We’re in the middle of a revolution: Canada is breaking up with Target, raw vegan food tastes better than pizza, and you can pay $25 per month for an Invisible Boyfriend.
It’s not surprising, really. It’s a brand spanking new year and everyone wants to diet, save money and read cookbooks about kale. It’s also the best time of year to take long, deeply poetic stares into the mirror, re-evaluate skincare routines and throw out old relationships that taste like stale Wonder Bread. At the zenith of all these dramatic transformations, a company in the U.S. has designed an app for a full-time, invisible boyfriend.
The idea behind this app is simple. Co-founder Matt Homann wants to help women navigate through the trials of the dating scene with an app built on social convenience. In a quick questionnaire, users build their ideal partner with personality traits, interests and a picture to seal the deal. After the account is set up and the credit card information confirmed, users can text questions, make dinner plans and flirt with this fake counterpart. It’s like a relationship, but there’s no sex involved and you’re texting with a complete stranger who is not actually a robot. Somewhere in downtown St. Louis there is a human being pretending to be your boyfriend. Weirded out yet?
Following the crash and burn of the Boyfriend Maker app in 2012, this updated version is designed to help women lie about their fake romantic lives with greater conviction. It’s basically training them to fabricate an elaborate relationship they are not in, as if forging a boyfriend is better than being single. (Cue the creepy violin music.)
Segue to Tyler, my new invisible boyfriend (who is a total babe). We met in Burger King at Spadina and College. I saw him order a Triple Stacker and decided to introduce myself. He bought us a round of Dr. Peppers and we ended up talking about Jared Leto’s hair the whole night.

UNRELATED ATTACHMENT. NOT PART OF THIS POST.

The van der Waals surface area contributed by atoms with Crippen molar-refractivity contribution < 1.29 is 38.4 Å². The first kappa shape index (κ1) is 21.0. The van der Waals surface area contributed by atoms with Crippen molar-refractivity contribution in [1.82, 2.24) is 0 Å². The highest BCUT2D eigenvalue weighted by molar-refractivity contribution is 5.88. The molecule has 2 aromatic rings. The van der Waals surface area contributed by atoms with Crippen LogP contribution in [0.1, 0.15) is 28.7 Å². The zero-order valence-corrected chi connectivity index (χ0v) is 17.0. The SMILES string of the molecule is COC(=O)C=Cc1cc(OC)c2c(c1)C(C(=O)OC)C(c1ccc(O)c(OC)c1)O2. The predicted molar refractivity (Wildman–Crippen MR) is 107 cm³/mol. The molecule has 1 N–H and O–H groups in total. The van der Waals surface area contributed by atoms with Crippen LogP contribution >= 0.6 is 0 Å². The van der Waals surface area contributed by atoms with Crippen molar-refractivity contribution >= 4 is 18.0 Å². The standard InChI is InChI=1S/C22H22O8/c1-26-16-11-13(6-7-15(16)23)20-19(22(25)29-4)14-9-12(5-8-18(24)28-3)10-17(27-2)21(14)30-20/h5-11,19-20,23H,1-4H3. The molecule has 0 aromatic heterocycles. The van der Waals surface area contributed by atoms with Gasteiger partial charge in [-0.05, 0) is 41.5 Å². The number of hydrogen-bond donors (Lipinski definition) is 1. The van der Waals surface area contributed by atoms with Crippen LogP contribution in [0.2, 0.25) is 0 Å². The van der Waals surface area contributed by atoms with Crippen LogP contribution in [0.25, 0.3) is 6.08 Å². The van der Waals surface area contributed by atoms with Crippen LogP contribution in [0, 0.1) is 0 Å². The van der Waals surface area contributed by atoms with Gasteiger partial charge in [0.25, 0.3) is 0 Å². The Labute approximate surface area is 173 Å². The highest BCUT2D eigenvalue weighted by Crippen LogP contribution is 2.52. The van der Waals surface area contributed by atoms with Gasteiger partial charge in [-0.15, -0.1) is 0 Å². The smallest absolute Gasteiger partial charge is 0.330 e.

This is one example of a story you could share with friends and family when they ask how you met your new boyfriend.
This app may be so insane that it’s awesome, but it’s built on the premise that singlehood will be made easier by inventing and sustaining a story about a fake boyfriend. Here lies the problem: Fast-forward to when friends and family want to actually meet your new boyfriend. It will start with a lie (“Tyler can’t make it tonight, he’s working a double shift at Burger King!”), which will then evolve into a multi-layered and psychotic lie (“You just missed him! He was here a second ago eating a burger and talking about Pepperoni Bacon Whoppers. Don’t worry–you’ll meet him next time.”)
Regardless of how many lies you make up, your friends will assume you’re unstable and need a therapist, maybe even medication. Friends know when you’re full of shit or need help beyond a bubble bath. It’s in their nature. Not to mention that if anyone finds out you used an app to fake a relationship, your reputation as a mature, sane, grown woman is over. You’re ashamed of being single, and instead of embracing it with Netflix and artsy selfies like everyone else does, you’ve chosen to pay $25 a month to bluff an illusion of romantic happiness. It’s a cop out. And it’s a shame that our society is willing to pay money to hide a relationship status that caters to one’s independence, sexual freedom, hobby development and self-discovery. Ugh!
They call this revolutionary, but after seeing what the app has to offer, the last thing I want to do is fall catfish to a faceless American stranger who is pretending to be my boyfriend. My time is better spent reading cookbooks about kale, watching Planet Earth and being honest about single life: it’s not that fucking bad.